SINGAPORE – TT International said on Thursday (July 18) that Seychelles-incorporated firm Celestial Palace, the purchaser of shares in various subsidiaries, will be investing in the company via a convertible loan of $48 million, in order to provide alternative funding to help implement a new restructuring scheme.
The purchaser, now an investor, may also at its option convert the full amount of the drawn down convertible loan of up to $48 million into shares at a conversion price of $0.01 apiece, conditional to conversion shareholder and regulatory approval.
Up to $45 million of that amount will be used to fund the implementation of the new scheme, and terminate agreements struck in the previous proposed disposal, purchaser loan and bridging loan.
The move comes after the consumer electronics retailer had assessed the impact its new scheme of arrangement has on its ongoing arrangement with the investor, it said in a regulatory update.
It added that following discussions with the investor, both parties have agreed to terminate the proposed disposal, the management services agreement, the purchaser loan of $7.5 million and the bridging loan of up to $3 million.
Neither TT International nor the investor will have any claim of any nature against each other in connection with the agreements.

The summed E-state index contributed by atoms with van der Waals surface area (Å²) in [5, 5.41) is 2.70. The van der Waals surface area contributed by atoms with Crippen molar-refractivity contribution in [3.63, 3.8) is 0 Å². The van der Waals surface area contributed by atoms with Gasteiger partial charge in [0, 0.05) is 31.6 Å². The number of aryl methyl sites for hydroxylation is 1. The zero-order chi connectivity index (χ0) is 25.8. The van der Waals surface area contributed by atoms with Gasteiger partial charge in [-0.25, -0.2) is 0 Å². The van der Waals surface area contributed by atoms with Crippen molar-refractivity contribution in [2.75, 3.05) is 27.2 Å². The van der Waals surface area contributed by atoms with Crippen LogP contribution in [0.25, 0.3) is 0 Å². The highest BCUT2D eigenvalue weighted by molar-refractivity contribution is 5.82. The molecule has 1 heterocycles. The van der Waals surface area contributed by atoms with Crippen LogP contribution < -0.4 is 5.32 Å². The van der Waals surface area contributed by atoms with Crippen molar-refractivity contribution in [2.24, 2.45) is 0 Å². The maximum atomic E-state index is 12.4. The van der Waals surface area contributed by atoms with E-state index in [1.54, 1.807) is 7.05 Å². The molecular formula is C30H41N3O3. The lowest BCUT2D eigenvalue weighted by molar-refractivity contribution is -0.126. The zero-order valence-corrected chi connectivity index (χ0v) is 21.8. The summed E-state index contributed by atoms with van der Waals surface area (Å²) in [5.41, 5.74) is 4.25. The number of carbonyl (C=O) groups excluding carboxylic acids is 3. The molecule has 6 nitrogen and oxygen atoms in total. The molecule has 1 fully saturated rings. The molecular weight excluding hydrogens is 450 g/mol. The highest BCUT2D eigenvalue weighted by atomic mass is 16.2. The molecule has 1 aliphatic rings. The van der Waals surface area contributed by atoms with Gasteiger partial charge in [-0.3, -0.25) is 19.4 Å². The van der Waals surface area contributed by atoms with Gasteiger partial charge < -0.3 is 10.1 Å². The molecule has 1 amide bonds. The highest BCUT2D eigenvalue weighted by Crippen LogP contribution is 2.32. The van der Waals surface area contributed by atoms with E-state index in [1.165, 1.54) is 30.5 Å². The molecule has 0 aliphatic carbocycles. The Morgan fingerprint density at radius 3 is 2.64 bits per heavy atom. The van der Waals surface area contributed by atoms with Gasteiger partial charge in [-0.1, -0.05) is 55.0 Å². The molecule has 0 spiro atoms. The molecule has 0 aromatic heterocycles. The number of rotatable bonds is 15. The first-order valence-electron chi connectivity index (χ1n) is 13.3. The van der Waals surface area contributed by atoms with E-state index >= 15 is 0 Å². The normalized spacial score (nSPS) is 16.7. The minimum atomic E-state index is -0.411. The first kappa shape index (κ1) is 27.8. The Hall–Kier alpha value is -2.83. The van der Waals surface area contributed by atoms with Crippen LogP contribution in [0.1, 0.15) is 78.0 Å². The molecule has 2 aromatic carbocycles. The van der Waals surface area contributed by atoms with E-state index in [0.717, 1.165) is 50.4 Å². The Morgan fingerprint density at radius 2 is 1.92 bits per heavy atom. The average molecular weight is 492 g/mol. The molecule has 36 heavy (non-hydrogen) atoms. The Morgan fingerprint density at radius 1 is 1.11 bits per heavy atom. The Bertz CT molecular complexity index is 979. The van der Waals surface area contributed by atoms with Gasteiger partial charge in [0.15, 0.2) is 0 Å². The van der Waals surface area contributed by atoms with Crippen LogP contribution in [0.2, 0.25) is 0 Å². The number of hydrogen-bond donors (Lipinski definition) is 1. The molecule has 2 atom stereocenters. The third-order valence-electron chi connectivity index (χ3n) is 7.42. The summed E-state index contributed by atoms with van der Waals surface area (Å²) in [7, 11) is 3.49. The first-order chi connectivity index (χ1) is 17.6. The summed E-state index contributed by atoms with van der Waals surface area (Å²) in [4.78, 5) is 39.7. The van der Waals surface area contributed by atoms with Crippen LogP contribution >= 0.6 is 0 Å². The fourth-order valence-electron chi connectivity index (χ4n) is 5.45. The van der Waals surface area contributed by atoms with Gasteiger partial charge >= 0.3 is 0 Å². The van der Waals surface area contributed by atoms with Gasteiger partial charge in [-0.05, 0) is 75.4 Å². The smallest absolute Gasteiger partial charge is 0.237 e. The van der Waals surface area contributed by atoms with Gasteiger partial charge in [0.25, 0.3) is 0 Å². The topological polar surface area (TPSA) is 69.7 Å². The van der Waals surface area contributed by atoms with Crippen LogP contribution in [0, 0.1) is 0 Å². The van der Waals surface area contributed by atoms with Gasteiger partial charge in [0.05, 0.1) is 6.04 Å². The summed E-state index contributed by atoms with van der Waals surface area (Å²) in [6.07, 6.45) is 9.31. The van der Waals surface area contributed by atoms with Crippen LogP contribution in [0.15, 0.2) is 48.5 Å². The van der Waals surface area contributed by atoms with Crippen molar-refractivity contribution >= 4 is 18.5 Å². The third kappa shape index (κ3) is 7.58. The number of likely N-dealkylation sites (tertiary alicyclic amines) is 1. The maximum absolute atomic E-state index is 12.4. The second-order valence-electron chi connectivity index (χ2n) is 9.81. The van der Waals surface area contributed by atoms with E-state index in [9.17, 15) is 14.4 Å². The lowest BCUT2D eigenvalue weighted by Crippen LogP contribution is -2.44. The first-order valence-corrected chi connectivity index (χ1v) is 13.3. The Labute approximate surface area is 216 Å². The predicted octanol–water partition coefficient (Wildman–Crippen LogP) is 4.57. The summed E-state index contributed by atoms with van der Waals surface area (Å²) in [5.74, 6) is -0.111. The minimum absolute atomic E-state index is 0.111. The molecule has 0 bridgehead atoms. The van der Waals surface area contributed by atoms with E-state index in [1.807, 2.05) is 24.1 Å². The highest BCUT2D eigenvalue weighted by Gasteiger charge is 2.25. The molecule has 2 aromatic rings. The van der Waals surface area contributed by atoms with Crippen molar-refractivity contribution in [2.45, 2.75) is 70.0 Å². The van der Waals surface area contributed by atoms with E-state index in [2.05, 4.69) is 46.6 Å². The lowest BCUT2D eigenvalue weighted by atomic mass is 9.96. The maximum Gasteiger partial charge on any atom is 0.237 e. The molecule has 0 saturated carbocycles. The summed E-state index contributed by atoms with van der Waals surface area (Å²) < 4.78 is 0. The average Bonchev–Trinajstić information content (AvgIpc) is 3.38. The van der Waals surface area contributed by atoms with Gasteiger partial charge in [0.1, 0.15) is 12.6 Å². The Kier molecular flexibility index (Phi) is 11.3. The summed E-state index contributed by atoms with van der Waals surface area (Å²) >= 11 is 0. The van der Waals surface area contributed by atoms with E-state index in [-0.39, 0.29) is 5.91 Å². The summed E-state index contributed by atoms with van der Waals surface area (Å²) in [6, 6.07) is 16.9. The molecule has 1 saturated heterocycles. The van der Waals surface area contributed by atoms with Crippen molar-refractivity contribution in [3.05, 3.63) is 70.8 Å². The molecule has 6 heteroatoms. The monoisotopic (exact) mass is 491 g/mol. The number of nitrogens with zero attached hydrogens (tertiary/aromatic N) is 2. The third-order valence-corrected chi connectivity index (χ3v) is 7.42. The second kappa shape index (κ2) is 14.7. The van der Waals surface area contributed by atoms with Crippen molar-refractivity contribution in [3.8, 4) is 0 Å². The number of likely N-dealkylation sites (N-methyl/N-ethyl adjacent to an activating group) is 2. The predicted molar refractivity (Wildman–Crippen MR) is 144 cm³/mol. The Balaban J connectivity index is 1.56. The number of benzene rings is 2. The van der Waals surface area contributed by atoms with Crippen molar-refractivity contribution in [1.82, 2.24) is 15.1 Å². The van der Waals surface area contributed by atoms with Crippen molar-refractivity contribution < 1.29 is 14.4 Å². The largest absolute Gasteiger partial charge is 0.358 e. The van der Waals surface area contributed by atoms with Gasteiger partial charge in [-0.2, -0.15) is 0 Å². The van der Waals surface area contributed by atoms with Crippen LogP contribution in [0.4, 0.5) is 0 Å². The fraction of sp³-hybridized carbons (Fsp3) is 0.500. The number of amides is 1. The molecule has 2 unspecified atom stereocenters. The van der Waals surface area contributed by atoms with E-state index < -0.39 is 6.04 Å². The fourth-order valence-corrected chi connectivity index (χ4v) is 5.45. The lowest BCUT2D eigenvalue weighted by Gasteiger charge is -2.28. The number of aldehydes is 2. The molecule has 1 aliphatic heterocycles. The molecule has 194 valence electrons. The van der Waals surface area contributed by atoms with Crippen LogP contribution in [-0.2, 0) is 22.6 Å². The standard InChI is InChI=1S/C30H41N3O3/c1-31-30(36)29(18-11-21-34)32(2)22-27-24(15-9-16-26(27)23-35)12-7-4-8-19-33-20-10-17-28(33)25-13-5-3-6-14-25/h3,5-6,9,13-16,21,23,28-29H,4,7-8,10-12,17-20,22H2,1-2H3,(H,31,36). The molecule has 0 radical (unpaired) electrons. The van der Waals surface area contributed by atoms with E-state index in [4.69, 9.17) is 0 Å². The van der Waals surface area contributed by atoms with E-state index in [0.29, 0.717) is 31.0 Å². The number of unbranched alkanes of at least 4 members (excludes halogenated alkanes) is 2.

On April 18, TT International applied to the High Court for an extension of the existing moratorium, which expired on April 30, 2019, until July 31, 2019 instead.
It also applied for an extension, till the same date, of the long stop date for the implementation of its scheme of arrangement. The scheme involves the sale of shares in various subsidiaries to Celestial Palace, that invests in consumer electronics products, furniture as well as mid to high-end luxury goods.
The High Court had approved the new scheme in March subject to amendments and conditions.
The scheme, announced on July 31, 2018, was built on TT International selling in full 10 wholly owned subsidiaries of the group involved in furniture and consumer electronics sales, for a sum of $48 million.
Its restructuring scheme excludes the company’s 51 per cent subsidiary Big Box Singapore, which owns the Big Box warehouse mall in Jurong East. The unit’s voluntary liquidation was initiated in September 2018.
Trading in the company’s shares has been voluntarily suspended since Aug 4, 2017.